ANZ Senior Economist David Plank recently said that the latest drop in home approvals were brought about by tightening of credit conditions, and if this persists, could go as much as 20% lower by 2019, as reported by Mortgage Business.
The Australian Bureau of Statistics (ABS) saw that dwelling approvals, in seasonally adjusted terms, declined by 9.4% and 13.6% from last August and 2017, respectively.
“While this weakness is not overly surprising, the fall in building approvals was even worse than our much-lower-than-consensus pick,” Plank said.
He highlighted that recent shifts in approvals were primarily driven by the availability of credit – a change in the norm as, prior to this cycle, interest rates largely affected the trend of dwelling approvals.
Given this knowledge, Plank anticipated that the slowdown in housing approvals will continue if tighter credit conditions linger.
“If we assume no easing of the credit tightening until at least after the royal commission delivers its final report in February 2019, then it seems reasonable to expect that dwelling approvals could be off as much as 15–20 per cent YoY in trend terms by early next year,” he said.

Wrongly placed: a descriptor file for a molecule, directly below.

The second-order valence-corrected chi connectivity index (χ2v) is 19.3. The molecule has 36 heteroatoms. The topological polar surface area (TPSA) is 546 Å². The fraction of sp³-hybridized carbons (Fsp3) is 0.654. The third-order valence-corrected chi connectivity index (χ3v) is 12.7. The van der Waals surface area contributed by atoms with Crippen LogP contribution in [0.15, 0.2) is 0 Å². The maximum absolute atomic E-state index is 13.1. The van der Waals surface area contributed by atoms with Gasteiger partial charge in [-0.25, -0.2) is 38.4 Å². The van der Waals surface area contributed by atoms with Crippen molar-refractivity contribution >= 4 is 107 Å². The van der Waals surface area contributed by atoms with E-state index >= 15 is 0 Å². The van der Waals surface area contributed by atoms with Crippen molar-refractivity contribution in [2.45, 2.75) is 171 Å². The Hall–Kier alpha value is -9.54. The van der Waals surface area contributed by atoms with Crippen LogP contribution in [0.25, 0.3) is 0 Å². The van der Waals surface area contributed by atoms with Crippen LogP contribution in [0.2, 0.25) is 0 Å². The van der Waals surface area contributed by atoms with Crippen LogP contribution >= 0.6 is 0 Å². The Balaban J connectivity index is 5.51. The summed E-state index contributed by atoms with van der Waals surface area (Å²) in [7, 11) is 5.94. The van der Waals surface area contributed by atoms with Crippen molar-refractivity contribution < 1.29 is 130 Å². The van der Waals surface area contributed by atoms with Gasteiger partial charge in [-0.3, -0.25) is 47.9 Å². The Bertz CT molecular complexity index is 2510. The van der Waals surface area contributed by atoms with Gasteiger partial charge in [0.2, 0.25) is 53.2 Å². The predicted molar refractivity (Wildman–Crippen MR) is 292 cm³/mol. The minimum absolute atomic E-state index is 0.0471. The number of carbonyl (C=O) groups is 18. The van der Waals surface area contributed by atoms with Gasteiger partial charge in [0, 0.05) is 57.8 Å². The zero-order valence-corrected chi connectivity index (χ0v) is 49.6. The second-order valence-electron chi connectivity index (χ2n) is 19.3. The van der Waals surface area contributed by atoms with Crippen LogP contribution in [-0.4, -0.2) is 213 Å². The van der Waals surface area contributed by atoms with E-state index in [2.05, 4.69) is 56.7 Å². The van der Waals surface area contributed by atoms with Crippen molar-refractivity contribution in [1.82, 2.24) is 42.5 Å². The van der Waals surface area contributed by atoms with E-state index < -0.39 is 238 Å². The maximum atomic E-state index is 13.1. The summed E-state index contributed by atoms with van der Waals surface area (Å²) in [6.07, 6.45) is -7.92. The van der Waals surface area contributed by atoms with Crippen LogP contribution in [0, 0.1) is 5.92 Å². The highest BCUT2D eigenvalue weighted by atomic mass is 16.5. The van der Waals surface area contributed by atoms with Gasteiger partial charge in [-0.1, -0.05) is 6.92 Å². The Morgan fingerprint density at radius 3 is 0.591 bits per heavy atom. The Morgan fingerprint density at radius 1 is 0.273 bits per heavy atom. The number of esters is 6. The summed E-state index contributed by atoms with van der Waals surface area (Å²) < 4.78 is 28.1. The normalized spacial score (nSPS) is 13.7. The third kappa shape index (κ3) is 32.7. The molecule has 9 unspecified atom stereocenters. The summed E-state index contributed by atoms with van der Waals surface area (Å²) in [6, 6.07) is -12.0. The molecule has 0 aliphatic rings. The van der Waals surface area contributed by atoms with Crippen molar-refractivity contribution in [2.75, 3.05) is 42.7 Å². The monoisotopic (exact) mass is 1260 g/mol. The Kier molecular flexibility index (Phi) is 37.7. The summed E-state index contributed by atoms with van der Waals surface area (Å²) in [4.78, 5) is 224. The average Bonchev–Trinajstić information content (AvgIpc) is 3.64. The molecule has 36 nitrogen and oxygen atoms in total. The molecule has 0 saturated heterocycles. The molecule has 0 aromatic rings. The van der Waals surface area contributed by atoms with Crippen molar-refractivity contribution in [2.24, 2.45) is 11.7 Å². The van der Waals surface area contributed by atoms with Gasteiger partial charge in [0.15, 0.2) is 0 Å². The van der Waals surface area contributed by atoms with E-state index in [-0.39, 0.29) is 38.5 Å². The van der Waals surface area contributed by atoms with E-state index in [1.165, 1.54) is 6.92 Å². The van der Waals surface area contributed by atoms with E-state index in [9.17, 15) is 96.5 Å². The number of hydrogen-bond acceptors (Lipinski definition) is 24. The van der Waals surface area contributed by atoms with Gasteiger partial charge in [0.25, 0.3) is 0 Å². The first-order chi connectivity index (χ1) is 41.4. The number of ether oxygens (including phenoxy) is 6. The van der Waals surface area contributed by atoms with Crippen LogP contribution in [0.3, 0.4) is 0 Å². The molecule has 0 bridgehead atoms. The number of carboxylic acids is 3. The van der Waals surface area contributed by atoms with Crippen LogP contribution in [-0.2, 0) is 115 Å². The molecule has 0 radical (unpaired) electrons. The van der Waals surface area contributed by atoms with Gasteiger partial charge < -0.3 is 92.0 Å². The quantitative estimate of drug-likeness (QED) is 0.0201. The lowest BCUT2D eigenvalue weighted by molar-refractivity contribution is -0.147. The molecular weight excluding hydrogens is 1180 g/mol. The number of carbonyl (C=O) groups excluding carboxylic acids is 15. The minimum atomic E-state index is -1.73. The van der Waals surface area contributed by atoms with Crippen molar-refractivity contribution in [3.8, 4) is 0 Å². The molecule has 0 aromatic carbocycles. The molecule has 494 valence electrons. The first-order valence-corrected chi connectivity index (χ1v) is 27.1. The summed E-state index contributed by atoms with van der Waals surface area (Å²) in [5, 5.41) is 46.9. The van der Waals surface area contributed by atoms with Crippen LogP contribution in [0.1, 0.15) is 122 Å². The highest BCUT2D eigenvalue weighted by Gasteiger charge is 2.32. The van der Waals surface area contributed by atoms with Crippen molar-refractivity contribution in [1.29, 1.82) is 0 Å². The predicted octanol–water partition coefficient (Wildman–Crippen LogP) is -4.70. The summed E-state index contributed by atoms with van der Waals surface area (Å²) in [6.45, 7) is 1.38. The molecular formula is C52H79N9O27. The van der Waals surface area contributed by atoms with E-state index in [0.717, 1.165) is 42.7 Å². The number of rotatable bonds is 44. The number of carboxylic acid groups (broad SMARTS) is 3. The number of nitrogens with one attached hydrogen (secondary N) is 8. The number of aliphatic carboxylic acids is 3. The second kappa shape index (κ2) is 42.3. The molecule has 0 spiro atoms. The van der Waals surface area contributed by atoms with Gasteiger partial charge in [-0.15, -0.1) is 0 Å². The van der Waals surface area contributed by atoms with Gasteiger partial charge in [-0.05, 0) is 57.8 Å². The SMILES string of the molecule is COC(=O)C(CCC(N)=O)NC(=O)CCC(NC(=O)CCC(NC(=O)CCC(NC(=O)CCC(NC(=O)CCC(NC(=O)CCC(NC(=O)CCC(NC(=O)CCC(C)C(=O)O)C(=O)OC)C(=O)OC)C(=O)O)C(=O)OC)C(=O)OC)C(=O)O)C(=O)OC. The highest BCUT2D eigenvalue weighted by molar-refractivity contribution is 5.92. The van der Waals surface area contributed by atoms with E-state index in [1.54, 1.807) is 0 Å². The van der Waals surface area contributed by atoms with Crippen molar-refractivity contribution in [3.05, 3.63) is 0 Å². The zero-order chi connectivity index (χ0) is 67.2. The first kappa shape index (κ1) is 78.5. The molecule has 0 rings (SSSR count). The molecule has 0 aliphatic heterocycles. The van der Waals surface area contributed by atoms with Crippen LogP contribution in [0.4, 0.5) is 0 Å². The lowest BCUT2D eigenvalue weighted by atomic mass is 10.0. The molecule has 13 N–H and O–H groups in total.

“We think the reduced availability of mortgage finance, particularly for investors, is impacting pre-sales and hence the ability of developers to secure finance.”
On the bright side, Plank still believes that a 15 to 20% drop in dwelling approvals is “not an overly huge downturn” when compared to previous declines.
“[We] think downturns driven by interest rates are likely to be deeper than those caused by a regulatory tightening of credit because higher interest rates impact the wider economy more generally.
“Time will tell whether it’s the correct way of thinking about the current cycle. Still, it’s a downturn that will cause a reasonably material pullback in residential construction.”